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Gold loses lustre, nosedives by 15%

February 18, 2014

Bloomberg News

London: Gold demand fell 15 per cent last year as sales from bullion-backed funds and less central bank buying outpaced record consumer purchases that saw China overtake India as the largest user, the World Gold Council said.

Global demand declined to 3,756.1 metric tonnes in 2013, from 4,415.8 tonnes a year earlier, the London-based council said yesterday in a report.

As investors sold as much through gold-backed exchange-traded products as they bought in the previous three years combined, the steepest price drop since 1981 spurred a 28 per cent jump in bar and coin buying and 17 per cent increase in jewellery consumption. Chinese usage rose 32 per cent to a record.

Bullion slumped 28 per cent last year as some investors lost faith in the commodity as a store of value and as the United States Federal Reserve said it would slow stimulus. Lower prices boosted demand from Asia, resulting in a flow of metal from west to east. Prices rebounded 10 per cent this year.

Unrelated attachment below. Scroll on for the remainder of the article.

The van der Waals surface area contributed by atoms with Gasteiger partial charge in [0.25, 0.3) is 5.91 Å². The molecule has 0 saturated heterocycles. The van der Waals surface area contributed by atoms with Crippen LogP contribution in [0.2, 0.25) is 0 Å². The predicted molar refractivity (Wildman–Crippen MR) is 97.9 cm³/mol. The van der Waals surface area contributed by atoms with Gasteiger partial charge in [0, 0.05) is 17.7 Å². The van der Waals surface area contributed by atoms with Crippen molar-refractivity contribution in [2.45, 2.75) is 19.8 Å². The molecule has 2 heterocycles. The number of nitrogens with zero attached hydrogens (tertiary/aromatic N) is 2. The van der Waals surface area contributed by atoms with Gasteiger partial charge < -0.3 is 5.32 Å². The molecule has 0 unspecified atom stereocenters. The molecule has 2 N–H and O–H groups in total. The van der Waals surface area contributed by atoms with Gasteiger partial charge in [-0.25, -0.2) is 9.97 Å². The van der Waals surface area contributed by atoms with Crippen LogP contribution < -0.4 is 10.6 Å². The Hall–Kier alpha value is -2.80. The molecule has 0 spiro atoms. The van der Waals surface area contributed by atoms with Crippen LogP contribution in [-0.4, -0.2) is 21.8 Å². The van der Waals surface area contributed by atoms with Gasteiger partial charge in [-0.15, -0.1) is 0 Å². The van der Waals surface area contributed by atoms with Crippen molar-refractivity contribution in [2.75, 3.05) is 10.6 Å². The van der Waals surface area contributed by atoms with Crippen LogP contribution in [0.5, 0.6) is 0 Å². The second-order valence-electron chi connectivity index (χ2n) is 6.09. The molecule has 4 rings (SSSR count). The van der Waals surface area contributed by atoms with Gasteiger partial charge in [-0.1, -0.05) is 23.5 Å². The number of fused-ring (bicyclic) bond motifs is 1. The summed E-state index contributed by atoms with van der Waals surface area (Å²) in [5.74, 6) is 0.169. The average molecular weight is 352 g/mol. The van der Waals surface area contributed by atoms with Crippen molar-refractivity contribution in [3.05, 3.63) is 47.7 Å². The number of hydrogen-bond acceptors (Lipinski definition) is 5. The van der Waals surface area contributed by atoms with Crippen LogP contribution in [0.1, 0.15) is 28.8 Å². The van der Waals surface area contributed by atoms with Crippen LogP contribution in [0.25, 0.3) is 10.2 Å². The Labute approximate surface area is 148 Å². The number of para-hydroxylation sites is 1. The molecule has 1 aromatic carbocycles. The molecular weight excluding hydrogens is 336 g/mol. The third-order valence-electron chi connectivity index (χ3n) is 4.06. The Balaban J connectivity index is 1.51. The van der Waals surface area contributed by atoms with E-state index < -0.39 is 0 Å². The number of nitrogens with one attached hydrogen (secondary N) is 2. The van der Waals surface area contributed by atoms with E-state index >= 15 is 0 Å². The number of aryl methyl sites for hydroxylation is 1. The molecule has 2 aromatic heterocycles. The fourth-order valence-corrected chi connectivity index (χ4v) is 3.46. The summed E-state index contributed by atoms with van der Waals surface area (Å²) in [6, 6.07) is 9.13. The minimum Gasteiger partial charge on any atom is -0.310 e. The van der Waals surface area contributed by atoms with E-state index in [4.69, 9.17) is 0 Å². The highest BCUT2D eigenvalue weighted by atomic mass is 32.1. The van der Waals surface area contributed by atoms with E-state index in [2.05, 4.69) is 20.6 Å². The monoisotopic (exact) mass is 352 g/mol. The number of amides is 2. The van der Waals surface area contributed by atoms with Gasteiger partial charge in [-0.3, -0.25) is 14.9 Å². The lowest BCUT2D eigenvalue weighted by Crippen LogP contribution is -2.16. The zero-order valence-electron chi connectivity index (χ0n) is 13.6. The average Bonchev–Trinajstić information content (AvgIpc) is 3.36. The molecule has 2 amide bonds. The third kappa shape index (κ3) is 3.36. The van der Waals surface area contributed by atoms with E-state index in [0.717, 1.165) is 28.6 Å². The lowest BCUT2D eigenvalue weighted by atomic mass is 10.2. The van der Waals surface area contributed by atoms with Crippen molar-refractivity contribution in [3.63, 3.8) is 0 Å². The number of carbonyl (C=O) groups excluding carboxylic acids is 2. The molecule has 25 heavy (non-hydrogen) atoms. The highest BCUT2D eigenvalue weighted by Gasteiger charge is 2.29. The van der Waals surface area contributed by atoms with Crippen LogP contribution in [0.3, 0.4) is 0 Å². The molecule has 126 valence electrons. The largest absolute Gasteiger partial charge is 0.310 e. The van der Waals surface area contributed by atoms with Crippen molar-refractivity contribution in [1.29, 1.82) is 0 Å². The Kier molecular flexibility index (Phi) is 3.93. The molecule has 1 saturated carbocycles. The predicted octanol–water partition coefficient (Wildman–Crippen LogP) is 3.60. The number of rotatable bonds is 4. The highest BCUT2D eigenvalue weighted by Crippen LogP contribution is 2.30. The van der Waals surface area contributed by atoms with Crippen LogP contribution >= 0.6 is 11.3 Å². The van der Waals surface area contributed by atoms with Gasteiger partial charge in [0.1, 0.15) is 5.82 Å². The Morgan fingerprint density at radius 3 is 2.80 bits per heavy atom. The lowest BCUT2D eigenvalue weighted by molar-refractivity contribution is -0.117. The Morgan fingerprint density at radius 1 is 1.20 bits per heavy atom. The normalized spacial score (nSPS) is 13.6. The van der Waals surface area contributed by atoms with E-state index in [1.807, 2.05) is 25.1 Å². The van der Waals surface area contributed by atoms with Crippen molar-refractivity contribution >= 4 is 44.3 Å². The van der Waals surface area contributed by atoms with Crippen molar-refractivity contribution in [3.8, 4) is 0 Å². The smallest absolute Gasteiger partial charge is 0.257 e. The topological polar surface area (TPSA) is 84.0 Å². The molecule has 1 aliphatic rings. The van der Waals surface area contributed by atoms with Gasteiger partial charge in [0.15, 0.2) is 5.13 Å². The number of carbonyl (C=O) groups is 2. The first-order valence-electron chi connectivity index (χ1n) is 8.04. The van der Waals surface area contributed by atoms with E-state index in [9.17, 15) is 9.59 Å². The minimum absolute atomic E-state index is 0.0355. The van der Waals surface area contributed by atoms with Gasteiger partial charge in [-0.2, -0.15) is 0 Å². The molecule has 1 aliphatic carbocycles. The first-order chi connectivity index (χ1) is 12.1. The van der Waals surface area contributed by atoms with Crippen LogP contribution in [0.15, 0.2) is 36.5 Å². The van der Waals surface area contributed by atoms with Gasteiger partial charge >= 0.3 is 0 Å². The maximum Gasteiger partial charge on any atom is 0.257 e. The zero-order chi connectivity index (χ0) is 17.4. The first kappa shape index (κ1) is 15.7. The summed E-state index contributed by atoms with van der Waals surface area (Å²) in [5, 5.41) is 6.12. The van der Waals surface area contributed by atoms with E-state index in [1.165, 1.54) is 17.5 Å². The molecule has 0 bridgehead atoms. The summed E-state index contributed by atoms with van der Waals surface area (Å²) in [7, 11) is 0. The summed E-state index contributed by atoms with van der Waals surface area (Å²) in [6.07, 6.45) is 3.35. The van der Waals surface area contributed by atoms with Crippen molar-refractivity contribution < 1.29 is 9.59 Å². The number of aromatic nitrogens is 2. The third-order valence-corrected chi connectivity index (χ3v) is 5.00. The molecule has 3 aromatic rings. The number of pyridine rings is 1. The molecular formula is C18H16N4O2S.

"The consumer stepped in and took up that slack from the exchange-traded funds (ETFs)," Marcus Grubb, managing director of investment strategy at the council, said by phone from London. "The consumer is still very much going to be on the bid in the gold market in 2014, perceiving that gold is good value at these prices."

Price fluctuation

Fourth-quarter demand fell 29 per cent from a year earlier to 857.8 tonnes, the lowest level since 2009, the industry group said. Gold for immediate delivery climbed to $1,326.35 an ounce in London this year, rebounding from the first annual drop since 2000. Prices averaged $1,272 in the fourth quarter, down 26 per cent from a year earlier and 4.4 per cent lower than the third quarter.

Global jewellery demand rose 5.8 per cent to 553.8 tonnes in the latest quarter, with the full-year total climbing to 2,209.5 tonnes. Bar and coin buying fell 5.5 per cent in the three months through December, narrowing last year's total to a record 1,654.1 tonnes.

Total consumer purchases advanced 21 per cent to 3,863.5 tonnes last year, with demand increasing 32 per cent to an all-time high of 1,065.8 tonnes in China and 13 per cent to 974.8 tonnes in India, the report showed.

Indian consumption was limited after the government imposed import restrictions to curb a current account deficit. Bar and coin buying also accelerated in Turkey and the United States last year, the council said.

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Source: Times of Oman

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